Although the First Amendment right to record the police as they perform their duties in public is well established, cops often violate that right by ordering people to turn off their cameras, confiscating their cellphones, or arresting them on trumped-up charges. Jacob Sullum says the shooting of Walter Scott, which last week led to a North Charleston, South Carolina, patrolman's arrest thanks to the details revealed by a bystander's video, illustrates both the prevalence of this contempt for constitutional rights and the importance of counteracting it.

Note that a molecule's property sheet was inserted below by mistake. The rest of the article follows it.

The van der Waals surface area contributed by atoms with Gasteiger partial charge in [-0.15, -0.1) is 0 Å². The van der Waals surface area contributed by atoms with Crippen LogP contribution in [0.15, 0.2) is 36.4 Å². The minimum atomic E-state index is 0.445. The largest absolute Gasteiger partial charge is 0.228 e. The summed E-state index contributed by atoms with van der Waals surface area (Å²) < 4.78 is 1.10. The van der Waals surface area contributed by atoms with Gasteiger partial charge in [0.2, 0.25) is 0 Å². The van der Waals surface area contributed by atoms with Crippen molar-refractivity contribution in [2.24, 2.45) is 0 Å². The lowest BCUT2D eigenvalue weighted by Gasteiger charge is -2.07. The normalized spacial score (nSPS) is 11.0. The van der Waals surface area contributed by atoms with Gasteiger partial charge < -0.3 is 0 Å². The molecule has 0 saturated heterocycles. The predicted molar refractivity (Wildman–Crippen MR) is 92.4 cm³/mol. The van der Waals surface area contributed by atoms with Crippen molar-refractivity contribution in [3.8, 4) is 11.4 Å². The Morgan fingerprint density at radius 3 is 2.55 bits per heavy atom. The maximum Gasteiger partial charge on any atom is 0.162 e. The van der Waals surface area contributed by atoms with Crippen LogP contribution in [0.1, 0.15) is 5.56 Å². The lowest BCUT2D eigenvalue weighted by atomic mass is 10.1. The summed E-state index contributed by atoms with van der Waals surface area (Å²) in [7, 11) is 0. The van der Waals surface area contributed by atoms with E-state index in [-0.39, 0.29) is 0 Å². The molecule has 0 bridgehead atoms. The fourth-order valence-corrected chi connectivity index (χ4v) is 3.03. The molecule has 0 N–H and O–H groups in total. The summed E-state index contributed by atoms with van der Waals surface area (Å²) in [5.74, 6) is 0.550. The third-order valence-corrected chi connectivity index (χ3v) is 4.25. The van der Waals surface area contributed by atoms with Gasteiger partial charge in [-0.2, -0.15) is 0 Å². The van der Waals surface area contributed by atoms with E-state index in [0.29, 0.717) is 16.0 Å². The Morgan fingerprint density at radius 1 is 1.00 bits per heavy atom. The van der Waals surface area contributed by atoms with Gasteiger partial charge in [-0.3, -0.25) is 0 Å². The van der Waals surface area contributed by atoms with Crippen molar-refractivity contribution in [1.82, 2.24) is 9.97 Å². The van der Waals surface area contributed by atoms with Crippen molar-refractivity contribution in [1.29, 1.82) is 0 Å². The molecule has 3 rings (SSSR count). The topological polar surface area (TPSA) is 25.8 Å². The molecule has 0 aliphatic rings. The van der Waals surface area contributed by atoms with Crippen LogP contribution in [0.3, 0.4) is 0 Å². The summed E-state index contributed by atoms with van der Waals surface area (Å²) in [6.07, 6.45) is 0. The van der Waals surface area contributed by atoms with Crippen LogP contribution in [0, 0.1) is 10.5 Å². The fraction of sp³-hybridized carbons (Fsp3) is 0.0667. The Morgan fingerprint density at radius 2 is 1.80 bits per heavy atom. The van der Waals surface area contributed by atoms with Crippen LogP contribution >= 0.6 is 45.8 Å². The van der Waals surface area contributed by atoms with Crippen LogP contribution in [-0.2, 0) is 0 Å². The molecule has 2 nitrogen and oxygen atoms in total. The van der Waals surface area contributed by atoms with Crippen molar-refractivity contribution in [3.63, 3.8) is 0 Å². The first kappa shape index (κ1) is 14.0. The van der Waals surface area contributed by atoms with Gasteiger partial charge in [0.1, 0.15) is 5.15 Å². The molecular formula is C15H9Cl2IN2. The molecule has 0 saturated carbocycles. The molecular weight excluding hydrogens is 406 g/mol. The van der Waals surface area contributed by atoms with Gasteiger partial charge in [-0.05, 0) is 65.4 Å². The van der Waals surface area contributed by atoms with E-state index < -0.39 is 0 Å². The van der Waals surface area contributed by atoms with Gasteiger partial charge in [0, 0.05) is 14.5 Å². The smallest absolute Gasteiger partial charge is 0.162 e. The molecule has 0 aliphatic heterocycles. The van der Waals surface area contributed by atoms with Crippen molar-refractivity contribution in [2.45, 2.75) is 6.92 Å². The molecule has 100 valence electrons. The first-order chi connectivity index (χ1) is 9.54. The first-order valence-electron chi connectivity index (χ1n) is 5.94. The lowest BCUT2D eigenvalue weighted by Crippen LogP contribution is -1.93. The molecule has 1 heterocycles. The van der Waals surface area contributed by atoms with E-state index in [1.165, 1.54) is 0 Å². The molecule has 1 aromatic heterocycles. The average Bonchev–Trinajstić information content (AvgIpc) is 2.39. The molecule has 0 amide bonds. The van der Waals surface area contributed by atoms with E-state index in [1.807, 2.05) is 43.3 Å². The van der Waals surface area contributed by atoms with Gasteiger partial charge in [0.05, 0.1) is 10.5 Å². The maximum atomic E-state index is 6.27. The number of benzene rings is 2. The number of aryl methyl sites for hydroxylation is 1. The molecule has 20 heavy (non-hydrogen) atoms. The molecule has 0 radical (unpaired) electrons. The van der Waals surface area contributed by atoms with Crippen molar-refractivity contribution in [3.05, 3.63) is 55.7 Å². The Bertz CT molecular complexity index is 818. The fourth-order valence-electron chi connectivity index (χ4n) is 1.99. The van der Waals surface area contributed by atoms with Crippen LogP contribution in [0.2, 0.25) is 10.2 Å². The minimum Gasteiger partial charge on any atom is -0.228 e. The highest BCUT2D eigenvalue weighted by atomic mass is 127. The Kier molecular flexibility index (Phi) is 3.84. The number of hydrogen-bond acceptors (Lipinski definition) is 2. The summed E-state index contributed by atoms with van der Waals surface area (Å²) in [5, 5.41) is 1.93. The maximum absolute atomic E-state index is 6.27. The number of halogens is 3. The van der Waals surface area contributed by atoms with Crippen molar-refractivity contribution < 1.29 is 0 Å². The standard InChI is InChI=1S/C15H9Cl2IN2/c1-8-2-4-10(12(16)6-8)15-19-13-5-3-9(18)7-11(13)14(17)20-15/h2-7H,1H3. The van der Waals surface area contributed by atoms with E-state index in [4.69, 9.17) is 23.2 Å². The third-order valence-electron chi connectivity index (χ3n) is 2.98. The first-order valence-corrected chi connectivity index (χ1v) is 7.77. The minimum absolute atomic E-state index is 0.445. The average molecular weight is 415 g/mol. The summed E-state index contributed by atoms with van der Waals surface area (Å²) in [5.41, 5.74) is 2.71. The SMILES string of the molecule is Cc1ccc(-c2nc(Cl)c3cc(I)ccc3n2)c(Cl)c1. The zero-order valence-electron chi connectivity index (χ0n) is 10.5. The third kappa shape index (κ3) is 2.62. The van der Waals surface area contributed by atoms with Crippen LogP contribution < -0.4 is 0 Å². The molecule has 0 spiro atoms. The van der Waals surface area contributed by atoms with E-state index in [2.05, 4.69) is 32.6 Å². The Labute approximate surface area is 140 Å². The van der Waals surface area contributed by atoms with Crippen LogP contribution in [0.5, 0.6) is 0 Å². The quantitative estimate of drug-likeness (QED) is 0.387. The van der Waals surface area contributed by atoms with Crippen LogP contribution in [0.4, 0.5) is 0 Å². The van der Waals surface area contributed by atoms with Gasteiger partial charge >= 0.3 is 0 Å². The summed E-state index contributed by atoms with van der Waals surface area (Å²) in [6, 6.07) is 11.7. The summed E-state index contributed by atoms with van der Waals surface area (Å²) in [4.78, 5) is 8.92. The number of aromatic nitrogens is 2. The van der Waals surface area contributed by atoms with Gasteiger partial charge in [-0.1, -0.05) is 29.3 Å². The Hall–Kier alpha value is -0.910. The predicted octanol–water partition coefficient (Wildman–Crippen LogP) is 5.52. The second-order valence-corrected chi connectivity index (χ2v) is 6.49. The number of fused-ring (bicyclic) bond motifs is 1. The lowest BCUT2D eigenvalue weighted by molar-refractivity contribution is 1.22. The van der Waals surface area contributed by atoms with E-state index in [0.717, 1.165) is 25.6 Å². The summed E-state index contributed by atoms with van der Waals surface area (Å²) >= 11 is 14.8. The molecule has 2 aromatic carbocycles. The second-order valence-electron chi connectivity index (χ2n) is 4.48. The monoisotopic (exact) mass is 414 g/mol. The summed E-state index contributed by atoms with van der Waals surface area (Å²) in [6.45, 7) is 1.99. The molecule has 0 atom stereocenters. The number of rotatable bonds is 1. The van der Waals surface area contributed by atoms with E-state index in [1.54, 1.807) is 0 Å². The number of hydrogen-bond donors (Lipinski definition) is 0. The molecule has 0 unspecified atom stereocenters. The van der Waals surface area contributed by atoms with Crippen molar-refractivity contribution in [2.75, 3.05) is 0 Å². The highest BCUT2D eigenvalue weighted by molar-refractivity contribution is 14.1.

"How can an ordinary person afford to wait years after the government takes their car?"
Nothing is more permanent than an “emergency” mandate.
Plus: Facebook bans a New York Post story, Derek Chauvin's trial moves to closing arguments, and more...
The latest data underscore an appallingly partisan split on what should be a more science-based decision.